Fuel security at risk: ATA

Australia should urgently review its fuel stockpiling procedures, St Clair says

Fuel security at risk: ATA
Stuart St Clair wants a close look at fuel security.


The Australian Trucking Association (ATA) joined warnings that Australia may have insufficient oil on standby in case of an emergency.

It says Australia’s 52 days’ worth of fuel stocks represents the lowest among member countries of the International Energy Agency. That body calls for members to hold 90 days’ of emergency oil stocks for use in case of a significant disruption to the world oil supply.

"Liquid fuel is an essential part of day-to-day life in Australia," says ATA CEO Stuart St Clair. "In the event of a disruption to oil supply, the emergency stockpile rules enable governments to keep supply chains running or assist other countries experiencing supply issues."

As part of the ATA’s submission to the Federal Government’s Energy Green Paper, it urged a review of IEA’s arrangements and recommendations. The 90-days’ supply rule was set in 1974, and does not account for developments in the petroleum market since then – including the storage and holding of petroleum stocks at sea.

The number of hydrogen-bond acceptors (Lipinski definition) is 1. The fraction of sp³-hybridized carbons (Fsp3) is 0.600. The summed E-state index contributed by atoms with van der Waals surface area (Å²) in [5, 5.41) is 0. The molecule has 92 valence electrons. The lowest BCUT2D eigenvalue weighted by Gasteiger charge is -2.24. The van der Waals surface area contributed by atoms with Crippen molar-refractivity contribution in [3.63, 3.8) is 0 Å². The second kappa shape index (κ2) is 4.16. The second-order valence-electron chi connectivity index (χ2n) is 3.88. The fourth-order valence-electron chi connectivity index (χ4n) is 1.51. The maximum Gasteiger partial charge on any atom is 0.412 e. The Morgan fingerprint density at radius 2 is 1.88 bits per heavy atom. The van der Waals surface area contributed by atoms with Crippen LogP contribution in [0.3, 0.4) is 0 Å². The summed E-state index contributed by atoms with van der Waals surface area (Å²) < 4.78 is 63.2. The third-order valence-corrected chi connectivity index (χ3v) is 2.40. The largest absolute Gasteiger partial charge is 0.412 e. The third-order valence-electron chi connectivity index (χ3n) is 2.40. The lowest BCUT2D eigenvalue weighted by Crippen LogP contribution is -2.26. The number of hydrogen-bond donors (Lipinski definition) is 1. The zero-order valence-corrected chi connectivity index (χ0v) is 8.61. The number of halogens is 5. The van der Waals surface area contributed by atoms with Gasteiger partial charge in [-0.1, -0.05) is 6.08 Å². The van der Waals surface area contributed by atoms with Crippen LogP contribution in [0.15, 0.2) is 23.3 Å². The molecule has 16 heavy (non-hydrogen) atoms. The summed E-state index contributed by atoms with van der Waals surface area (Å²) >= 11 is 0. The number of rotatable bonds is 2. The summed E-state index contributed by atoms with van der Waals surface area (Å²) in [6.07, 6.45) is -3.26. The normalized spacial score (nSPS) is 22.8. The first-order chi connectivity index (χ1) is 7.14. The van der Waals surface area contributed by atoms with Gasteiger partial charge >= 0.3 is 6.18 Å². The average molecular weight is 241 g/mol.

"These stocks account for more than a quarter of total oil stockholding directly owned and controlled by Australian companies," St Clair says.

The ATA also urges the Australian Government to take a more proactive role in emergency supply arrangements, rather than leaving stockpiles in the hands of commercial entities only.

"[These companies] can’t be expected to have complete responsibility for maintaining critical fuel supplies in the event of a crisis, such as a major natural disaster," St Clair says.

"The Government needs to take on this role and pay for the cost of meeting the stockholding requirements.

"The Government can also improve fuel security by encouraging alternative fuel infrastructure, supporting the research and commercialisation of renewable fuels, and removing obstacles to the use of more fuel efficient high productivity vehicles."

You can also follow our updates by joining our LinkedIn group or liking us on Facebook